Once you complete the signup process you will be sent registration information allowing you to log into and configure your own web applications. We will providing a workshop on cPanel for those who have not had previous experience using it. Please note that if you already are using a shared service or have an existing domain, we ask that you acquire this additional service so that we all work on a common platform.
Scholarship in the Digital Humanities is not only digital, but open and collaborative, and expressed in a wide variety of media. In this course you will produce content in a range of media – you will engage in critical discussions both in class, online in the 'confines' of the Blackboard LMS, and publicly in social media – twitter and blogs.
Types of work which you will produce during the courses, which will build towards final assessments, will include:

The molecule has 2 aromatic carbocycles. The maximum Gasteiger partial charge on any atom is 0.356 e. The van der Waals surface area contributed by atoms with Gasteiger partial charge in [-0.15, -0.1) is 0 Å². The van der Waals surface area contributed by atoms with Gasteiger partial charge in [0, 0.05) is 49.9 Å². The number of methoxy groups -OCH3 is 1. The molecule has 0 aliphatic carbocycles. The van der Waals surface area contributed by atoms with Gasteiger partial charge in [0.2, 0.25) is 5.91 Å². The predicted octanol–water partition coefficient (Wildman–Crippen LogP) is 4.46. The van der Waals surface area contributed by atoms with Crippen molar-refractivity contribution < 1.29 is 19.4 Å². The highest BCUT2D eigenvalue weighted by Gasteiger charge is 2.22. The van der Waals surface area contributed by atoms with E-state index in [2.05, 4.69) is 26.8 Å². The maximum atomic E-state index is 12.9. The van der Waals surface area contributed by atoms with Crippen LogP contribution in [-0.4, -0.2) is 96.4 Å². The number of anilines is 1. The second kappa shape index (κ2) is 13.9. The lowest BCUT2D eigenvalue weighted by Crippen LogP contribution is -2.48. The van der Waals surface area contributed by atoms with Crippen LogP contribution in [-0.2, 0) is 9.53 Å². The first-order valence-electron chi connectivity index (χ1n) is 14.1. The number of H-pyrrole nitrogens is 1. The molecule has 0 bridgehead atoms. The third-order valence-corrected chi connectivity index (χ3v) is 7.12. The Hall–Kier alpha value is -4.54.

- Twitter and other short form writing to express ideas concisely;
- Discussion posts in forums where you exchange ideas about core readings and issues with other students in a few paragraphs;
- Blog posts where you reflect on and refine ideas to present them for public discussion;
- Presentations using tools such as Powerpoint and Prezi to integrate text and visual presentations of ideas;
- Conference posters and infographics to present information and ideas visually;
- Podcasts, both audio and video.
Across this range of 'writing' you will demonstrate developing ability to:
- Locate relevant sources and critically evaluate the worth of various sources;
- Monitor the flow of digital discourse on topics relevant to the course;
- Make sense of the information, and extract key points through reading summaries, abstracts, mind maps, tweets of key points etc.;
- Plan digital 'writing' by producing plans and drafts for essays, presentations, podcasts etc.;
- Participate in peer review and helpful critique of the plans and drafts of colleagues;